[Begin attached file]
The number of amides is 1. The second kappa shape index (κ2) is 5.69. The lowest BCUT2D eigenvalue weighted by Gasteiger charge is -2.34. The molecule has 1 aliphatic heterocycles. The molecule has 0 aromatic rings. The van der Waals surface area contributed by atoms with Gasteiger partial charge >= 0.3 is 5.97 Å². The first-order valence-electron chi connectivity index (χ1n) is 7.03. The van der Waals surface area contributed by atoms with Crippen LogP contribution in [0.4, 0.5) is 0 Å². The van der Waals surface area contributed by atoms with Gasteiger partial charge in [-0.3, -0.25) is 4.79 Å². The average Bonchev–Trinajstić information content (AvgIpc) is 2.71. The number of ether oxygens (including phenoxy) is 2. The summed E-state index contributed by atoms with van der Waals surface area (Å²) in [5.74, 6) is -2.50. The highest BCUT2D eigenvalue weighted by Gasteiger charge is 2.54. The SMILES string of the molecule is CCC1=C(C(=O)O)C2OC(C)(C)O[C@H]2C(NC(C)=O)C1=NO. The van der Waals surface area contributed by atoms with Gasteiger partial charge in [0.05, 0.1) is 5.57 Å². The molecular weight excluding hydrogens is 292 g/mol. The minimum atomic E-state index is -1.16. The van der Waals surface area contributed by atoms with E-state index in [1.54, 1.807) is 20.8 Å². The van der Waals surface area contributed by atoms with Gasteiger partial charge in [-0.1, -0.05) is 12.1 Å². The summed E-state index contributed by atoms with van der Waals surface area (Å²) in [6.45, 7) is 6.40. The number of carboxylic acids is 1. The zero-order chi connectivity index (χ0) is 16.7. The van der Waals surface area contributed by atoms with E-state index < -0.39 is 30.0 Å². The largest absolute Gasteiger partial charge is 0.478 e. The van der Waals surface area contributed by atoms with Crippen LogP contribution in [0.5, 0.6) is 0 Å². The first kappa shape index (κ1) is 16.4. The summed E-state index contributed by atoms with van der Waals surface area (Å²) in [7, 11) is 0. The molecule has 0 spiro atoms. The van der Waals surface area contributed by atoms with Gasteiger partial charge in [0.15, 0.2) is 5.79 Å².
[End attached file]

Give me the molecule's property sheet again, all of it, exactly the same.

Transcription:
The number of amides is 1. The second kappa shape index (κ2) is 5.69. The lowest BCUT2D eigenvalue weighted by Gasteiger charge is -2.34. The molecule has 1 aliphatic heterocycles. The molecule has 0 aromatic rings. The van der Waals surface area contributed by atoms with Gasteiger partial charge >= 0.3 is 5.97 Å². The first-order valence-electron chi connectivity index (χ1n) is 7.03. The van der Waals surface area contributed by atoms with Crippen LogP contribution in [0.4, 0.5) is 0 Å². The van der Waals surface area contributed by atoms with Gasteiger partial charge in [-0.3, -0.25) is 4.79 Å². The average Bonchev–Trinajstić information content (AvgIpc) is 2.71. The number of ether oxygens (including phenoxy) is 2. The summed E-state index contributed by atoms with van der Waals surface area (Å²) in [5.74, 6) is -2.50. The highest BCUT2D eigenvalue weighted by Gasteiger charge is 2.54. The SMILES string of the molecule is CCC1=C(C(=O)O)C2OC(C)(C)O[C@H]2C(NC(C)=O)C1=NO. The van der Waals surface area contributed by atoms with Gasteiger partial charge in [0.05, 0.1) is 5.57 Å². The molecular weight excluding hydrogens is 292 g/mol. The minimum atomic E-state index is -1.16. The van der Waals surface area contributed by atoms with E-state index in [1.54, 1.807) is 20.8 Å². The van der Waals surface area contributed by atoms with Gasteiger partial charge in [-0.1, -0.05) is 12.1 Å². The summed E-state index contributed by atoms with van der Waals surface area (Å²) in [6.45, 7) is 6.40. The number of carboxylic acids is 1. The zero-order chi connectivity index (χ0) is 16.7. The van der Waals surface area contributed by atoms with E-state index < -0.39 is 30.0 Å². The largest absolute Gasteiger partial charge is 0.478 e. The van der Waals surface area contributed by atoms with Crippen LogP contribution in [0.5, 0.6) is 0 Å². The first kappa shape index (κ1) is 16.4. The summed E-state index contributed by atoms with van der Waals surface area (Å²) in [7, 11) is 0. The molecule has 0 spiro atoms. The van der Waals surface area contributed by atoms with Gasteiger partial charge in [0.15, 0.2) is 5.79 Å².